‘I started writing in my teens. After completing one novel and beginning a second I came to realise they would never be published – so I consigned reams of paper to the attic and got on with real life.
It was a sense of fair play that started me again. I’d been researching the British Cavalry of the Georgian and Regency periods (don’t ask – it’s a long story) and found that not one historian had a good word to say about them.
I read more and more, continually meeting the same old ‘galloping at everything’ attitude to horsemen – no -one seemed to have put the all the circumstances of so-called ‘cavalry disasters’ under a microscope.
Someone needed to write about how the British cavalry who fought against Napoleon really lived – and died. How they survived, in times of peace and war. How they saw what their commanders viewed as ‘disasters’. And how they celebrated their triumphs. It’d make a good novel, I thought.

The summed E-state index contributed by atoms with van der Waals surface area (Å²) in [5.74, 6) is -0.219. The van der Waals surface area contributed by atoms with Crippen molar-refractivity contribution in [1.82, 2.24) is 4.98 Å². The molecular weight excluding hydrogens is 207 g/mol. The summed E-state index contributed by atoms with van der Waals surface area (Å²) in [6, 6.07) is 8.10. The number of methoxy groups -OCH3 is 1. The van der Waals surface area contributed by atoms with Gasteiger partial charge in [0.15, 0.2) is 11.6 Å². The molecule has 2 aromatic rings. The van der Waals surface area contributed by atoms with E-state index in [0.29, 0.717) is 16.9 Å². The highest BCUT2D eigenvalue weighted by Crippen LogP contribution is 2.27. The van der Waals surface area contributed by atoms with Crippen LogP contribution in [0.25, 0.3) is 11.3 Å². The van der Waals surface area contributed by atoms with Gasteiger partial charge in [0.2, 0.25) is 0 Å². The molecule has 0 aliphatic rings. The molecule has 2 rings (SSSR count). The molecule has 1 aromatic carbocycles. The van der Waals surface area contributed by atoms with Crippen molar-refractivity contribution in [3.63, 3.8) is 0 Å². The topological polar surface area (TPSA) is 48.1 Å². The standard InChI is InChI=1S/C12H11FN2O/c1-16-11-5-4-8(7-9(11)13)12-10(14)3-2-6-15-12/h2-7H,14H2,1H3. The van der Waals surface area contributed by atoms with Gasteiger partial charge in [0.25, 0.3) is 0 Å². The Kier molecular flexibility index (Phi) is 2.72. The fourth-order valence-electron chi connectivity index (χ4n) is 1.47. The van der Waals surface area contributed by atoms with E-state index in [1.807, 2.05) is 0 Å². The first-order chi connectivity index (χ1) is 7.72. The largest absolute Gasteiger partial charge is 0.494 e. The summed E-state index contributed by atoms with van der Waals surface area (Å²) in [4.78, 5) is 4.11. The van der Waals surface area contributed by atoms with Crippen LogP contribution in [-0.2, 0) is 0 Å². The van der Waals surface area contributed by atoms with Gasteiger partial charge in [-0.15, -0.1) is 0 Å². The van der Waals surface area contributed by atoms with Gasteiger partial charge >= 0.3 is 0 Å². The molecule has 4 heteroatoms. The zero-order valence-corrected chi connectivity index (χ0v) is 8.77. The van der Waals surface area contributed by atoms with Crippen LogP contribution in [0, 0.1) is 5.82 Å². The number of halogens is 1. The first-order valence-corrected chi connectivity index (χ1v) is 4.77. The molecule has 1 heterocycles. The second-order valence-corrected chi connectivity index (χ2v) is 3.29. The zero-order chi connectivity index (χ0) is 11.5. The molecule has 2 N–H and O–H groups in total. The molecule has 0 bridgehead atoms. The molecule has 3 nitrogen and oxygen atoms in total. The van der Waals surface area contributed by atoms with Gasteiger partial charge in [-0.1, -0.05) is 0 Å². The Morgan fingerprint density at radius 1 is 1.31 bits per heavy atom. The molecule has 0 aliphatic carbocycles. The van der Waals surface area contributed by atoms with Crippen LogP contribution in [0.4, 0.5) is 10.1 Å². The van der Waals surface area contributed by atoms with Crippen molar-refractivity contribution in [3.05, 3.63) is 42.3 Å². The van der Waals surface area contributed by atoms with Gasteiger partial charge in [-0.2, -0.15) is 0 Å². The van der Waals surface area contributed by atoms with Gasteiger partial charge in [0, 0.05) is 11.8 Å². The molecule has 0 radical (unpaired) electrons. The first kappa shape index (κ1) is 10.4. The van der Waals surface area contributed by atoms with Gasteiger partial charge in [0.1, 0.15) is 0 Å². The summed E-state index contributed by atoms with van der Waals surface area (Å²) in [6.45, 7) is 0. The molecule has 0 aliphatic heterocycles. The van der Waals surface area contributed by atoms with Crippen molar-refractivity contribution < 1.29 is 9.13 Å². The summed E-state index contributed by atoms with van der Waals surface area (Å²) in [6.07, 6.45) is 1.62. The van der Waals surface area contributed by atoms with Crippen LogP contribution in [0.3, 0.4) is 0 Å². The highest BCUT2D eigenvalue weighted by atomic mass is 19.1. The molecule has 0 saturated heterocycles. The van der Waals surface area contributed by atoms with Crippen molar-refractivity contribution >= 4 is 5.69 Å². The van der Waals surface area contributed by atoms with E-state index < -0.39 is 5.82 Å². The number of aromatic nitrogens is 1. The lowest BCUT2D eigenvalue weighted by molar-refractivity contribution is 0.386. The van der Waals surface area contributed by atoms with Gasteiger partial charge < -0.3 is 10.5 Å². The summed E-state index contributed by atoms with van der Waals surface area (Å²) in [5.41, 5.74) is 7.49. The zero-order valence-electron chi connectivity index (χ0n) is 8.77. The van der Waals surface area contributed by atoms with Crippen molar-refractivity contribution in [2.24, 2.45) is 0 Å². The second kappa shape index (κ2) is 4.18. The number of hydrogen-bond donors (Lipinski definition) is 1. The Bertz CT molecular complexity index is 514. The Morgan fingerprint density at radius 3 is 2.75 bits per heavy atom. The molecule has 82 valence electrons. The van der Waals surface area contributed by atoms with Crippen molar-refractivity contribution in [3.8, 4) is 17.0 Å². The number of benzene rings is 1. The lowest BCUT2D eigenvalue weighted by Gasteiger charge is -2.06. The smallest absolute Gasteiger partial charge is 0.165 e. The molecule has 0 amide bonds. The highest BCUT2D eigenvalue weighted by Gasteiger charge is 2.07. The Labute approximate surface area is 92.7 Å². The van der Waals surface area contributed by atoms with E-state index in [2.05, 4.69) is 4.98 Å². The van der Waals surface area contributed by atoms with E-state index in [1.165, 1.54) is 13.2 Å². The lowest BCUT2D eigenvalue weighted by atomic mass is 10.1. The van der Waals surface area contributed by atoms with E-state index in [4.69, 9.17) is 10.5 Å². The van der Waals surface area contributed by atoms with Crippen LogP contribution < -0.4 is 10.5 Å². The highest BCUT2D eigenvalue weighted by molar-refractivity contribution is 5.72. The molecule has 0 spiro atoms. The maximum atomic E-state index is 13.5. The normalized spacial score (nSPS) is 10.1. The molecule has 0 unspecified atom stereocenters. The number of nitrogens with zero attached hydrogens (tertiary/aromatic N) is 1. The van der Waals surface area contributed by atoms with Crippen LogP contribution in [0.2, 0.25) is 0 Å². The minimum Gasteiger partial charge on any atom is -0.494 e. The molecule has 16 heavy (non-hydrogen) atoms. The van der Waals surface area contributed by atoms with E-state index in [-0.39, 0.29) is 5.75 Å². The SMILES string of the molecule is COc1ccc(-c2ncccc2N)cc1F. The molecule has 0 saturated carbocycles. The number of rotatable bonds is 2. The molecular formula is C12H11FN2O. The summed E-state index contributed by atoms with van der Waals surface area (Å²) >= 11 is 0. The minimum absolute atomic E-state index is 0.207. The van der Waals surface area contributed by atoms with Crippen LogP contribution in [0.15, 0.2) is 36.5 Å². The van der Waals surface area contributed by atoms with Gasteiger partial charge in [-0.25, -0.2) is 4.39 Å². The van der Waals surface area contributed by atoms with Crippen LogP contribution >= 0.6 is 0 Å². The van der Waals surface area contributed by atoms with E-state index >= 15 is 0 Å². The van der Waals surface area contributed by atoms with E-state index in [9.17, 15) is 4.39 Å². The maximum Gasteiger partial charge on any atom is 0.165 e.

So I started a story based on the lives of two of these men. And I’m still writing it.’
Jonathan Hopkins lives and works in the Vale of Glamorgan in South Wales. A keen rider, having done a variety of jobs he has spent the last twelve years as a professional saddle fitter and is Chairman of a BHS affiliated Riding Club.
In November 2010 he gave a lecture to the Napoleonic Association Annual Conference entitled ‘Researching and Writing a Historical Novel.’
Walls of Jericho, his first cavalry novel, was published in 2008. A sequel, Leopardkill, will be launched in September 2013 by Bretwalda Books and there are further stories in the pipeline.